He looked around the cemetary. The wind brought him a snatch of human voices, too distant for him to make out the words; he saw a car some ways away. He wondered how many other people had the anniversary of a death today. "You'd like Kotetsu, I think," he said. "You'd probably start to like him a lot sooner than I did." He tried to imagine bringing Kotetsu to the house he remembered, shaking hands with his parents. He wondered what he'd have been like, himself, if he'd had more time with his parents. "I'll bring him here sometime. Maybe in the spring, when he comes for a visit and all the trees are in bloom."

He stood, brushing dry grass from his knees. "I miss you both so much," he said softly. "I wish I felt like I'd done something to get justice for you. I wish I didn't need to."

The address Nathan had sent him was a distance from the center of town, nestled up in the mountains. He followed the winding, narrow road up, feeling his tension growing with each turn.

The road widened out in front of a builiding best described as a mansion. The gates stood open in front of a winding driveway; Barnaby spotted a Hero TV van as he drove closer, and sighed. He should have expected cameras. He parked, but sat a moment in the car, nerving himself up to go inside. He'd just dressed as he usually did, and it occurred to him for the first time that this might be more formal. He hadn't thought to ask.

Clutching his wine bottle like a lifeline, he walked up to the door.

Nathan flung it open at his knock. He was wearing a Santa hat in pink, instead of red, with a glittery gold puffball in place of the white pom-pom. Barnaby half-expected to find that he was wearing a dress in a similar theme, but no, he seemed to be dressed about the way he normally did otherwise. "So glad you're here, Handsome," he trilled, air-kissing him audibly on both cheeks. "Come inside! Wine? You shouldn't have." Barnaby trailed in his wake, steeling himself to the sound of "Jingle Bells." Maybe he shouldn't have reassured Nathan about the music.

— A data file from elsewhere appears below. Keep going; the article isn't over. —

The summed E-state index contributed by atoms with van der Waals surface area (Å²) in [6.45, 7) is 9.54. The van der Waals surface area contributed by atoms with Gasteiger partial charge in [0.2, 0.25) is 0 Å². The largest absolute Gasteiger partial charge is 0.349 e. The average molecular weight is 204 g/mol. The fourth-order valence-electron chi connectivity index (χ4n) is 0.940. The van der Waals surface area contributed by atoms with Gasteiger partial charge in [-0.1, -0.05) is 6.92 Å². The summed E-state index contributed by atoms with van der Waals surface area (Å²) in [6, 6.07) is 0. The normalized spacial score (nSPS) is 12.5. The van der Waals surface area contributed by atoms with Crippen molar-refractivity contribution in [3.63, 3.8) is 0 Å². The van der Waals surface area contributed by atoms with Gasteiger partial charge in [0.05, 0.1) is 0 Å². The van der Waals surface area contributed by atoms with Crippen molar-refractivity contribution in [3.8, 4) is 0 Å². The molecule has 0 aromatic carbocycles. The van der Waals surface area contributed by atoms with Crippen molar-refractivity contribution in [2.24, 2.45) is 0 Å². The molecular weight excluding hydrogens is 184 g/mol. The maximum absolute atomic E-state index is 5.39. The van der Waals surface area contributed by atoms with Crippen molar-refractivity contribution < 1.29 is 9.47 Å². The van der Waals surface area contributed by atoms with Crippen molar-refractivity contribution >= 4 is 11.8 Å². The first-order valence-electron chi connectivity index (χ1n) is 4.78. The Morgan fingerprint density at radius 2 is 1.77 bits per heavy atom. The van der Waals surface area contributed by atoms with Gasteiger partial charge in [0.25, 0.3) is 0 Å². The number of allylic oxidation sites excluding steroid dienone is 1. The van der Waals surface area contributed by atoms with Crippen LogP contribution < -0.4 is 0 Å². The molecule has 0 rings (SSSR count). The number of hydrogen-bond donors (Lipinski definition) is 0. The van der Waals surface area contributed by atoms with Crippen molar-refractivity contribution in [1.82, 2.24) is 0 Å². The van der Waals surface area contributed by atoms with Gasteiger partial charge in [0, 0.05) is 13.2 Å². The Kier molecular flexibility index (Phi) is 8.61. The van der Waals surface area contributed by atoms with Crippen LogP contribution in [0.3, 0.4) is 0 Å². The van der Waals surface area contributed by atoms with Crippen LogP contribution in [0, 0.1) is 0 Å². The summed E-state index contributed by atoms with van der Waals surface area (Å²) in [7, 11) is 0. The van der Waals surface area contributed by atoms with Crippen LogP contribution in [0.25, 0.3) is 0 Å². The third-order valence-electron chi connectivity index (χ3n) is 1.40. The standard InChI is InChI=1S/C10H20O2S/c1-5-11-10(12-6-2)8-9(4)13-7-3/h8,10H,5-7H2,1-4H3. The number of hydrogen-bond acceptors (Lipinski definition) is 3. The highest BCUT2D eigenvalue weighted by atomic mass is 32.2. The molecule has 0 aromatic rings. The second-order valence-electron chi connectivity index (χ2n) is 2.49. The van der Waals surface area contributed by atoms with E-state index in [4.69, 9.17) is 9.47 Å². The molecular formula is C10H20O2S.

He saw a number of Hero TV staff, without the yellow jackets or any cameras. Thank God. Sky High, Rock Bison - no masks, he realized. "Everyone here's a Hero TV employee," Nathan said. "No sponsors, no bosses - well, okay, Agnes is here." He inclined his head across the room - Agnes stood at the bar, holding some kind of cocktail. He saw Sky High, sending several paper cranes aloft on a gust of wind; Origami was sitting on the couch, folding another crane, while Dragon Kid seemed to be trying to catch the paper birds out of midair.

"It's a Wonderful Life is on in the TV room," Blue Rose said from around the vicinity of his elbow.

"I could never get past the title on that one," he said, turning to face her. "Kotetsu's not here."

"Did I say anything about him? I was just letting you know." She flounced off, the pom-pom on her Santa hat bouncing. Hers was blue. Was Nathan just handing them out as party favors? He hoped there wasn't one with bunny ears waiting for him.

Barnaby didn't really know what he'd expected, but no one seemed much altered by their experience at the top of the statue. Maybe they'd all been shaken, as much as he was, and they just weren't letting it show; they were at a party, after all. He knew they'd all been frightened, and battered, and they'd taken Kotetsu's apparent loss hard, but they hadn't had the responsibility for his injuries, or the ties to Maverick. Maybe it was natural that he was the only one who felt permanently changed.

He poured himself a glass of soda and took up a position near the wall. He let the noise wash over him until it no longer sounded like Christmas carols and a dull roar, catching snippets of conversation here and there - "I'm just saying Hanukkah ended a week ago, it really is just a Christmas special," and "None of this year's graduating class is first-league material," and "Can you make dragons?" - and wondering if it would be rude to just leave now. He'd come. He'd greeted Nathan. He wasn't good at parties, not when he didn't have a job to do like charming the sponsors or being the guest of honor. He didn't understand what went into enjoying them.

Maybe he'd thought he should say his goodbyes to everyone, but had he really had friends among the heroes, other than Kotetsu? He'd still be in Stern Bild. It wasn't as though he couldn't see them if he wanted to.

He set down the plastic cup and slipped out the way he'd come. Nathan, he suspected, would not be surprised.

He'd intended to mail Kotetsu's gift, but the clerk at the post office counter had noticed the sloshing sound the package made and explained to him that it couldn't be mailed. She'd been very polite, and she'd clearly recognized him, and he'd nodded understandingly and left. Instead, he took a photo of it at home the night he returned from the party, and texted it to Kotetsu with the words "Merry Xmas!"

"You better not have opened yours yet," Kotetsu responded. "Tomorrow morning only."

"Of course."

Barnaby thought of calling him, but it was already after eleven, and Kotetsu was probably in the midst of Christmas celebrations with his family. Or wrapping last-minute gifts, or assembling a bike for Kaede, or something along those lines. He'd wait for Kotetsu to call.

His gift, he learned the next morning, was a stuffed tiger. He smiled and placed it with that odd pink bunny, which he'd taken out of the linen closet now that the odds that anyone would be at his apartment to see it were greatly reduced.